Using Gunicorn on the ActivePython AMI
by Troy Topnik

Troy Topnik, February 4, 2011
gunicorn on the ActivePython AMI

Last month we posted a screencast from Raymond Hettinger on Getting Started with the ActivePython AMI on EC2. For this follow-up post, Mike Ivanov walked me through how to swap the default Apache web server for Gunicorn (aka Green Unicorn, a Python WSGI web server) which is a popular replacement for Django environments.

This tutorial continues on from the Building a Python-centric WebServer in the Cloud tutorial, but to make it more broadly useful we're going to edit the configuration files in place on the server, rather than using Fabric for deployment as mentioned in the tutorial. Using fab is ultimately more flexible and powerful, but editing files on the server works too.

1) Install Gunicorn

This part is easy using PyPM. Log in to your EC2 instance using SSH and run the following command:

/opt/ActivePython-2.6/bin/pypm install gunicorn

2) Change the config files

We'll start by creating a Gunicorn configuration file which will serve the same purpose as the demosite.wsgi configuration file in the Apache setup. Substitute vim with your favorite shell editor.

sudo vim /var/www/demosite/etc/

Paste in this:

import os

os.environ['PRODUCTION'] = 'TRUE'
os.environ['DEMOSITE_DB_HOST'] = open('/var/www/demosite/etc/dbhost').read().strip()

def num_cpus():
    if not hasattr(os, "sysconf"):
        raise RuntimeError("No sysconf detected.")
    return os.sysconf("SC_NPROCESSORS_CONF")
bind = ""
workers = num_cups() * 2
max_requests = 1000
preload = True
pid = "/var/run/"

Nothing special here. This config would be almost exactly the same for another project. Note that there's no mention of our project ("demosite") here. That's because we're not going to run Gunicorn by itself, it's just a Python script running a WSGI server. To make a system daemon out of it, we need to use an external tool. We'll use supervisor, which is a convenient process control system for UNIX-like systems. It's installed with ActivePython on the AMI.

Create a supervisor config file:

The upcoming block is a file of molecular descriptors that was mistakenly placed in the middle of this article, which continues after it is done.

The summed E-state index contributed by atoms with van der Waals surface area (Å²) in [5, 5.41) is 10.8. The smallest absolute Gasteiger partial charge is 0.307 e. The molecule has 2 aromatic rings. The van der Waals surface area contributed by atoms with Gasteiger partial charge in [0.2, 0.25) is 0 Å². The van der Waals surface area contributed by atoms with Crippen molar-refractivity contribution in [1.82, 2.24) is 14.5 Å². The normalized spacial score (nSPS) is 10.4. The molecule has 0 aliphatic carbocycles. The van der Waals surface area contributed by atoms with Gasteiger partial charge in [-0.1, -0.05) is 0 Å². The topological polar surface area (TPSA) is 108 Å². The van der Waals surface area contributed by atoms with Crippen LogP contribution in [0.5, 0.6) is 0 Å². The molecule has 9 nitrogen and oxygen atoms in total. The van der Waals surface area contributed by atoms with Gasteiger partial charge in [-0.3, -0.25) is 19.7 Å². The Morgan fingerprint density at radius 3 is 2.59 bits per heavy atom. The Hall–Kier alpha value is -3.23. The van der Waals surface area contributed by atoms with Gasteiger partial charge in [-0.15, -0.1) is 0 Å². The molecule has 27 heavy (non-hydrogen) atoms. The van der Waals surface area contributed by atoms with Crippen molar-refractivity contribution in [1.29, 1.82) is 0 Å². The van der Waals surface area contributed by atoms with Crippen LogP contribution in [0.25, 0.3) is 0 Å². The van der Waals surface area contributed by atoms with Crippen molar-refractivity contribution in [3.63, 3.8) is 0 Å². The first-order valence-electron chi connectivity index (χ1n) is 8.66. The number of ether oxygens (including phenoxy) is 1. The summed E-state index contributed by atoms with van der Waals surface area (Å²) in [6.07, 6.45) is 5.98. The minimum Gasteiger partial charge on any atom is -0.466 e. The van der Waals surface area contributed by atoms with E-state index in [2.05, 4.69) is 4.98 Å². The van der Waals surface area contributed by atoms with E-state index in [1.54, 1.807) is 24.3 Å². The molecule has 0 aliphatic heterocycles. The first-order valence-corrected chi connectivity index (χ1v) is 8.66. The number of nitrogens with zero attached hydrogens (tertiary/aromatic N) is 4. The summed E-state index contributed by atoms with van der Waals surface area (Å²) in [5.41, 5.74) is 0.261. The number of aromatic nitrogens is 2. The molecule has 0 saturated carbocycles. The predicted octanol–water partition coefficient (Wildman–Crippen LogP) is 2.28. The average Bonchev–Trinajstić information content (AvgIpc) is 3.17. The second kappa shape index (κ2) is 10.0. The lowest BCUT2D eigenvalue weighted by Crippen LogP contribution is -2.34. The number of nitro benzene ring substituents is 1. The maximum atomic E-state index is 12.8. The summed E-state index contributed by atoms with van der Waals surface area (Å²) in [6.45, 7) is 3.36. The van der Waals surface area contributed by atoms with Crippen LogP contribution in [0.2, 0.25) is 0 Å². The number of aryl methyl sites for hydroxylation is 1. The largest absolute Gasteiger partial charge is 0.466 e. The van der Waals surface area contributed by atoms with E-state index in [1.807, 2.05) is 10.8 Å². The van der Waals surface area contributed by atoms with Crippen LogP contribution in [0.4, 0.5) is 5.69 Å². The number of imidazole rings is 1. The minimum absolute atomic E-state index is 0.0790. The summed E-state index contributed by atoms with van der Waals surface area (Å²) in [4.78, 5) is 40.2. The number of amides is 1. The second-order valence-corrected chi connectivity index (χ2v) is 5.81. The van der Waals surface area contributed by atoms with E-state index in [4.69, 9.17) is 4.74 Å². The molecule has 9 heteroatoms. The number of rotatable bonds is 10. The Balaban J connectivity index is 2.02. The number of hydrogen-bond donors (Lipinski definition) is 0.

sudo vim /var/www/demosite/etc/supervisor.conf

Paste in this configuration to tie the pieces together:

command=/var/www/demosite/env/bin/gunicorn_django -c /var/www/demosite/etc/

The command= setting tells supervisor to run the gunicorn_django launcher script with our new configuration file. The directory= line tells supervisor where the site is. If you've been using fab it would be something like /var/www/demosite/releases/current instead.

Note the user and group. These are the same as Apache's default user/group combination for WSGI processes. This could be specified in the gunicorn config, but is easier to do here.

To get supervisor to bring up demosite at boot, we need a symlink in supervisors conf.d directory:

sudo ln -s /var/www/demosite/etc/supervisor.conf /etc/supervisor/conf.d/demosite.conf

Again, if you're using fab the path will have 'releases/current' in it.

4) Try it out!

Since Apache is already running by default, we should stop that service before starting up Gunicorn using supervisorctl:

sudo service apache2 stop
sudo supervisorctl demosite start

We can do a quick check using curl to make sure we can connect directly to Gunicorn:

curl localhost:8080

On the ActivePython AMI, Nginx is sitting in front of Gunicorn for better performance and to protect against denial of service attacks. It forwards our demosite on to port 80 where it can be seen by the outside world.

So now we have a running Django stack that uses a server with native support for WSGI and Django with a much more Pythonic approach to configuration.

Subscribe to ActiveState Blogs by Email

Share this post:

Category: python
About the Author: RSS

As ActiveState's Technical Product Manager for Stackato, Troy Topnik is responsible for defining and prioritizing the product roadmap to build the best cloud platform for deploying applications. Since joining ActiveState in 2001, he has held roles in Technical Support, Training, and Technical Writing. He believes in documentation-driven development as a pragmatic path to a better user experience.